The 2020 season was a weird beast. There’s the fact that the Cardinals only played 58 games, a sample of games that is a little over a third of a normal season. Any team can be good for 58 games and any team can be bad for 58 games. There’s a reason 162 games are played. Then there’s the fact that those 58 games were interrupted by a COVID outbreak, causing the Cardinals to not play baseball at all for 17 days in the middle of the season, and then play a condensed, insane schedule in about a month and a half to make up for that. Can we trust anything that happened this year really? I have no idea.
But the Cardinals did play 58 games and those 58 games do tell us something. What exactly, I don’t know. Here is my attempt to derive some meaning in what the 2020 season told me at least.
#1 The Cardinals have more power than they showed... by a lot
Okay, so there’s clearly something fishy going on with the Cardinals power numbers. It seems too widespread to be random. But just about every major player on the Cardinals underperformed in ISO. This no clearer than Paul Goldschmidt, who was fifth on the team in ISO with players who had at least 100 PAs. Yes, fifth. Goldschmidt had a projected .208 ISO by ZiPS and ZiPS was the low one on his power among the projection systems. His career low before this season was .192. His 2020 season was just .162.
Kolten Wong is not as obvious of a choice, but his power drop was similarly out of nowhere. Prior to this year, his career low was .115. He’s been relatively steady on ISO throughout his career, with a career high of .139. This year, it was .061. Just absolutely no power at all. Tommy Edman projected .137, had a .118 on the year. At least that one is close. Paul DeJong had a .099 ISO. Projected .196 ISO, and again ZiPS is the low one here. That covers the top four Cardinals in PAs. Brad Miller is fifth, and his projection was actually spot on. You have to get to the ninth Cardinal in PAs to actually find someone who outdid their ISO projections, and that’s Harrison Bader.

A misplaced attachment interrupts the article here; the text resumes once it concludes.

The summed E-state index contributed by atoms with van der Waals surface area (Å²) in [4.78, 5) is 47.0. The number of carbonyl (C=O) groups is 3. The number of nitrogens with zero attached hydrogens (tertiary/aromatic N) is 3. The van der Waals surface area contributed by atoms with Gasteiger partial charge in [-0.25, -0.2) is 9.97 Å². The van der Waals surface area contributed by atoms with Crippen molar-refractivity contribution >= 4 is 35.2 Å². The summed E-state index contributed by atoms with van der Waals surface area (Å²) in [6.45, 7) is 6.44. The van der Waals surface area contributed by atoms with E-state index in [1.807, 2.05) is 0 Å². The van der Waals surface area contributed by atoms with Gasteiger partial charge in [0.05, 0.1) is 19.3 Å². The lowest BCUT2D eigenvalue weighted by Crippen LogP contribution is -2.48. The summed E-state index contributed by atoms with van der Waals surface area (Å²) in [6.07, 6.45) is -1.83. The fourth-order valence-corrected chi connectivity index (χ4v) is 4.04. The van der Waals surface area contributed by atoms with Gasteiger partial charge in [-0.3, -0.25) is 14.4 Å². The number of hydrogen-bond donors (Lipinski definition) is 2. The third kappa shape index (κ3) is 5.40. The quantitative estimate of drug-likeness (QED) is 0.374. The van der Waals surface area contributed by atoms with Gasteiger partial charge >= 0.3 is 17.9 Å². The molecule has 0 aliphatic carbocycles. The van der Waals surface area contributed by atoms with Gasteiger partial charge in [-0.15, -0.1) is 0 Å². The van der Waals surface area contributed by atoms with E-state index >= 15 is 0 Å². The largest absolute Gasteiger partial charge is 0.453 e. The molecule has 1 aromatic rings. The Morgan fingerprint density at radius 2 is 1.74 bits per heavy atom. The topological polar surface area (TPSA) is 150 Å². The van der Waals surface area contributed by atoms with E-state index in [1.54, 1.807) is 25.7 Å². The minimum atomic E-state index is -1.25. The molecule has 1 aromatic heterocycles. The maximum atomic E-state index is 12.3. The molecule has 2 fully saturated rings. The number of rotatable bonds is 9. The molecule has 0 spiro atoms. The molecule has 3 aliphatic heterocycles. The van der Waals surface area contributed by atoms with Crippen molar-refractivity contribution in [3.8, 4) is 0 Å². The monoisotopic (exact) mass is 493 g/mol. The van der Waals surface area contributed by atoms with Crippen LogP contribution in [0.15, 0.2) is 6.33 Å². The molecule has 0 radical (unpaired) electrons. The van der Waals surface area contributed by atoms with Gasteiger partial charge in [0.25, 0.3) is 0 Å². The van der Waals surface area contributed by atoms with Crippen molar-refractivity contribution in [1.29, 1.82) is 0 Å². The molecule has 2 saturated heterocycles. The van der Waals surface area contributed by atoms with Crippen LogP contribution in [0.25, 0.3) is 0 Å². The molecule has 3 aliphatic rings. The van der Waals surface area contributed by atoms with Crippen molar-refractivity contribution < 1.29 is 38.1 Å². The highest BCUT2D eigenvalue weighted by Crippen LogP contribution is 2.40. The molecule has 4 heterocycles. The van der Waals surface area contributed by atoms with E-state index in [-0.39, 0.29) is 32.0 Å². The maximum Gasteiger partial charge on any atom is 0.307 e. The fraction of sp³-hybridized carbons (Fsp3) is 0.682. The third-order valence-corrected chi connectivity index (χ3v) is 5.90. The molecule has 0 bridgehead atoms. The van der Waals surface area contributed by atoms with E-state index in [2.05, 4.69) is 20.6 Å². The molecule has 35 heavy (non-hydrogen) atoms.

So to recap, 11 Cardinals received at least 100 PAs. Of those 11, only one outperformed their ISO, two basically hit their projection (Miller and Dexter Fowler), and the rest underperformed. Let’s put it this way: the Cardinals’ top 11 hitters in PAs averaged a .176 ISO projection. In the 2020 season, they averaged a .142 ISO. I’m curious if that big of a drop has ever happened. Might be something to look at more in-depth later in the offseason.
#2 The outfield picture is less clear than ever
The team leader in PAs among outfielders was Tyler O’Neill, who didn’t take a single plate appearance in three games in the playoffs and was pinch-hit for by Austin Dean instead of coming to the plate to end the last game. Harrison Bader was the best OFer on the team easily and he was 9th on the team in plate appearances. Let’s forget what we think of the outfield, what the hell does Mike Shildt think of the outfield, because I have no idea.